Don’t be surprised if you are asked for money up front - “money now” may seem rude, but they have their customs and reasons in different places for why you pay when you do.  Get on the raft “money now”, get in a fixed rate cab “ money now”, and then sometimes you can be left waiting for ages while they park the car or do something else, while you stand with your cash in your hand trying to pay - go with the flow.

Gift giving is a very big part of Chinese culture.  We often received a little gift when leaving a hotel (especially the small ones).  In turn if you can give someone a gift it is really appreciated.  In Heathrow I bought some tacky London pencils and pens (probably made in China) just to have something to hand to give as a thank you.  I had thought about giving one or two to the Yangshuo Mountain Retreat ladies but they seemed to be so sophisticated... But after they had helped Mandy sort out her return flight I just gave them all to them.  Within about 30 seconds they were sharpening the pencils and using the pens - they were really excited and I was so happy that I’d given them.  (Next time I’ll take a lot more things like that!)  When surrounded by all the local tourist stuff it’s easy to think that your gifts might not be appreciated, but don’t underestimate how excited people get at a little thoughtfulness.

There are a lot of hawkers in the touristy parts and it’s easy to become jaded, but even in the most touristy of places I was touched by small gifts and gestures.  At the Big Buddha in Hong Kong as I paid for my meal ticket, the lady seemed a little perturbed that I was by myself, so she handed over a laminated card with a Buddhist deity on it - “This is to keep you safe on your journey” she said.  (Boy did I need that!)  For all its brashness and occasional money grabbing, don’t forget that China is very much influenced by Buddhism, and by the importance of kindness.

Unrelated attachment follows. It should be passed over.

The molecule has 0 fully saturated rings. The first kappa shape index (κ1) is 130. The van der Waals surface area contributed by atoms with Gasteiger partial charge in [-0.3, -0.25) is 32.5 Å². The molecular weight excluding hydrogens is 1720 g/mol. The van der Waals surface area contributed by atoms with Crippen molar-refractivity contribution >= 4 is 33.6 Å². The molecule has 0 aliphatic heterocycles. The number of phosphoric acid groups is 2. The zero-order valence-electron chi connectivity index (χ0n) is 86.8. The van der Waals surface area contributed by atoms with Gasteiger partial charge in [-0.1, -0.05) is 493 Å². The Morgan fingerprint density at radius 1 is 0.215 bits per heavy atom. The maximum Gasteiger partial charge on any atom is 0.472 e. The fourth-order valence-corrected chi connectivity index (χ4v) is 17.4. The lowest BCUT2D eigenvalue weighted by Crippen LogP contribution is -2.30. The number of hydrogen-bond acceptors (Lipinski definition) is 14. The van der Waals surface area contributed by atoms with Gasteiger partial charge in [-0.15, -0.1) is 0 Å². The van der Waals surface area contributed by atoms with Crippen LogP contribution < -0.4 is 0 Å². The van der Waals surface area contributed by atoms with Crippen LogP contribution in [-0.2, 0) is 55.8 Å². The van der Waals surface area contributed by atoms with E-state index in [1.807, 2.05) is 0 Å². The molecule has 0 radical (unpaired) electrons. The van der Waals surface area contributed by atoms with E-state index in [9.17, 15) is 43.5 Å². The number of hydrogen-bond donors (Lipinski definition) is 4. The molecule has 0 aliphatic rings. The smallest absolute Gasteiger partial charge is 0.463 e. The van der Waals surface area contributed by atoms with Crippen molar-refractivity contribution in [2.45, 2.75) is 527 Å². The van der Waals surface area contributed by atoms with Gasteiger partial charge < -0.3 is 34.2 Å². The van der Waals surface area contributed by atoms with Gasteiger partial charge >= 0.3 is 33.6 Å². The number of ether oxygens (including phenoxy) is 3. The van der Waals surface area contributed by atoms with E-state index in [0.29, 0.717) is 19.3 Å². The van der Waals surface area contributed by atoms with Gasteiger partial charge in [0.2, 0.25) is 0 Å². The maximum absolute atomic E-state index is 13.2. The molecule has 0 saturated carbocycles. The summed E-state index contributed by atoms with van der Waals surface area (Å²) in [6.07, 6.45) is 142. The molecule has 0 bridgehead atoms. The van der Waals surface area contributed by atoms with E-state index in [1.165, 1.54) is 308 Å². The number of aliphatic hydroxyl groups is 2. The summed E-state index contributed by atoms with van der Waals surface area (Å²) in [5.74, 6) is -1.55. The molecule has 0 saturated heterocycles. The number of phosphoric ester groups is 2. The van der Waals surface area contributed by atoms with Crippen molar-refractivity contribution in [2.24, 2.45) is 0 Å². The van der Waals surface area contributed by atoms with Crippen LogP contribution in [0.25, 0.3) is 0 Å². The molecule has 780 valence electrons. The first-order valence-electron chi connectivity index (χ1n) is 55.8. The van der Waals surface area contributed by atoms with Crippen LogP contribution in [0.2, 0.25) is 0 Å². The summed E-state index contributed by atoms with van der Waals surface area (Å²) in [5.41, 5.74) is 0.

Several times in China I was asked the same question: “Do you believe in miracles?”  To which I replied “Of course.”  Very often what happened next was that the person would tell me their life story (even in 3 stops on the Hong Kong metro), how they started with nothing and went on to become successful.  So why are they telling me this story?  Because they wanted me to understand China, the huge possibilities, and they wanted to share their joy and wonder at the happiness they had. 

Or there was the other story - the question behind the “miracles” question was really this; “You are someone with a bit of life experience - do you believe that two people from two different cultures and countries can have a life together?”  My reply “Of course.”  And then we went on to share our stories, share the names of books which have helped us, share our ideas and, ultimately, give each other hope that our own miracles might happen.


People dancing in the Temple of Heaven Park, Beijing

Information as at September 2010

Food court, Oriental Plaza, Beijing

Happy raft man, Yangshuo

Happy taxi man, Beijing

“Julie”, Luna restaurant, Yangshuo